'However, this is dependent on agreement with the applicant, who can express a preference for how they receive information.'
Like the police, the fire service is also a long way down the track in terms of compliance and has begun considering potential PR challenges created by the FOIA. For the last two years, the West Midlands Fire Service has been preparing with a data audit. The brigade's corporate relations manager, Sharon Sharpe, says the organisation traditionally receives requests for historical information and will expect a surge in demand on 1 January.
Lack of protection
Sharpe says that any requests will be handled 'with honesty and respect for public sympathies'. She adds: 'The only thing any public body cannot do is (use spin. They must) put their hands up and say, "yes, we accept our fault", if that's the case. The public value honesty and can spot spin a mile off.'
Sharpe advises that all communications departments in the public sector should begin the process of highlighting the implications of the legislation to all staff, whose actions - if recorded - will soon be open to public scrutiny on request.
This raises a further cause for concern created by the FOIA, as illustrated by the death of government weapons expert Dr David Kelly last year: the lack of protection offered to individuals in public service.
With greater openness comes the potential exposure of individuals to public scrutiny when an issue becomes a media story. Baud offers this stark warning: 'Public servants not used to public scrutiny will have their thoughts and actions recorded.'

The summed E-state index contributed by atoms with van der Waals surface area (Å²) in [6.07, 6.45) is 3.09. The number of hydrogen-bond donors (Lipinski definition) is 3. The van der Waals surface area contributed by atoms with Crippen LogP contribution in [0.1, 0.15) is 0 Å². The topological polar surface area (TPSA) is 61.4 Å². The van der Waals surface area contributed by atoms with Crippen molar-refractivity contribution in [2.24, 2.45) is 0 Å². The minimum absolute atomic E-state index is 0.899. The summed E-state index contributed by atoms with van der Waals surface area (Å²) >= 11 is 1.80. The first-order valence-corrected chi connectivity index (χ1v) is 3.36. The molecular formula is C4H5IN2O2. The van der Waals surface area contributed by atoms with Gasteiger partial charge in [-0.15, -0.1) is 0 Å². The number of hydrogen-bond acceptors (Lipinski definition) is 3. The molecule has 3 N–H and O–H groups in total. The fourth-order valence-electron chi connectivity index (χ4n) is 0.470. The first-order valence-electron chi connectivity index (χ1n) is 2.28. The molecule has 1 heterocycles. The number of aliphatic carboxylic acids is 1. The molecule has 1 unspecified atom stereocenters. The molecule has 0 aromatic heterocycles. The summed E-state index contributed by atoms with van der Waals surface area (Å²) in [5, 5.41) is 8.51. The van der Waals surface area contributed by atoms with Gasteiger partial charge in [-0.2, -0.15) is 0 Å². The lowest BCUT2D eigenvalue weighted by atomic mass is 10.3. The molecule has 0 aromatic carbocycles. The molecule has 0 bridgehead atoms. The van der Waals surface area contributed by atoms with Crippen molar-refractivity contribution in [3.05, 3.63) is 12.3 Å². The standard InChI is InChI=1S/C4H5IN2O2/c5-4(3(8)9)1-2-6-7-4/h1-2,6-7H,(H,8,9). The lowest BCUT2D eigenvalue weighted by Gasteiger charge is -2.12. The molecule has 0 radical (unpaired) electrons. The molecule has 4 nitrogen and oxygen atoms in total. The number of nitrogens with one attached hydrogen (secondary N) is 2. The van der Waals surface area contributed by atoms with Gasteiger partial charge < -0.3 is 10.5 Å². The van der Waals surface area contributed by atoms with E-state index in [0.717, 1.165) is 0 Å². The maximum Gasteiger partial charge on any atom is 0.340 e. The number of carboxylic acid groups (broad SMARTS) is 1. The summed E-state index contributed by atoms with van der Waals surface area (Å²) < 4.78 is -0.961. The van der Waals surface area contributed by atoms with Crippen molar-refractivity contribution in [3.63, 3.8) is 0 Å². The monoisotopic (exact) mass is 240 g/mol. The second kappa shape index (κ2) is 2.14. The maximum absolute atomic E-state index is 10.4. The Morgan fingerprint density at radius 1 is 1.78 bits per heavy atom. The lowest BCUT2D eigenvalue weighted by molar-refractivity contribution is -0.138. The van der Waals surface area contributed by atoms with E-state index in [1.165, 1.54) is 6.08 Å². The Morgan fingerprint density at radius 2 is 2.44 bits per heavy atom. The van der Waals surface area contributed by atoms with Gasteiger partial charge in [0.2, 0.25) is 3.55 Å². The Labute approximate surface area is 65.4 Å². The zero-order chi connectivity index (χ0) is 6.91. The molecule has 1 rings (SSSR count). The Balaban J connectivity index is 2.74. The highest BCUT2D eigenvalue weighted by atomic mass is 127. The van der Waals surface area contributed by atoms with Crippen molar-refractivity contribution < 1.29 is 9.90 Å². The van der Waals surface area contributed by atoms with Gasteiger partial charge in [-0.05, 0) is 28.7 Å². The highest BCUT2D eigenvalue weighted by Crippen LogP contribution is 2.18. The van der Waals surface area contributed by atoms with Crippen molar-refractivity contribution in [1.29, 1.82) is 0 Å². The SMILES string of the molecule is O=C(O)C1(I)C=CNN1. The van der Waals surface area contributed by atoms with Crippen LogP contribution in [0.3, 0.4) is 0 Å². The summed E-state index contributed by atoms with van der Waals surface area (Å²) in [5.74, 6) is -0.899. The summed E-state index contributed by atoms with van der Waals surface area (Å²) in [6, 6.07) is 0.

Jarman also warns that all public sector media officers need to carefully consider their information management processes in light of the new legislation. 'I'll be thinking more carefully about what I do with noted information. That might be as draconian as thinking about how I make notes: Will they be as detailed? Will they have a potential detrimental impact on the organisation?'
The clock is ticking. While preparation for potential PR challenges may not be a statutory part of FOIA compliance, as of 1 January next year, unprecedented access to information will be a fact, and what it springs on public sector PROs could be quite unexpected.
CASE STUDY: A MAJOR PCT
East Elmbridge and Mid Surrey Primary Care Trust is part of a Surrey-wide consortium working to share resources and expertise in preparation for the implementation of the Freedom of Information Act (FOIA).
The consortium includes six Primary Care Trusts (PCTs), five Acute Trusts, three Mental Health Trusts, the Primary Care Agency and Surrey Ambulance.
Each trust is producing a thorough audit of all the information it has stored. With much information contained in departmental box files, this requires a huge electronic scanning and saving process in preparation for January 2005 so that people can easily access all the details of the documents online.
The exemptions under the legislation are personal employment files and patient files. But as of 1 January next year, almost all records - board minutes, policies and procedures, HR issues, reports and independent enquiries - become a matter of public interest and must be made available on demand or as part of the Publication Scheme.
East Elmbridge and Mid Surrey Primary Care Trust head of comms Debbie Binner emphasises that although preparations for the legislation are taxing, the trust welcomes the change: 'It is fundamental to the reform of the NHS, having a more open health service.' Binner concedes that her department is aware that the media will use the FOIA to obtain information.
'As comms professionals, we hope the public will ask about our business plans. In reality, we think there will be demands from journalists and legal representatives for information, and we will be doing our best to provide it,' she says.
Over the past eight months, the PCT has developed an intranet with the FOIA in mind, so that many documents are already online.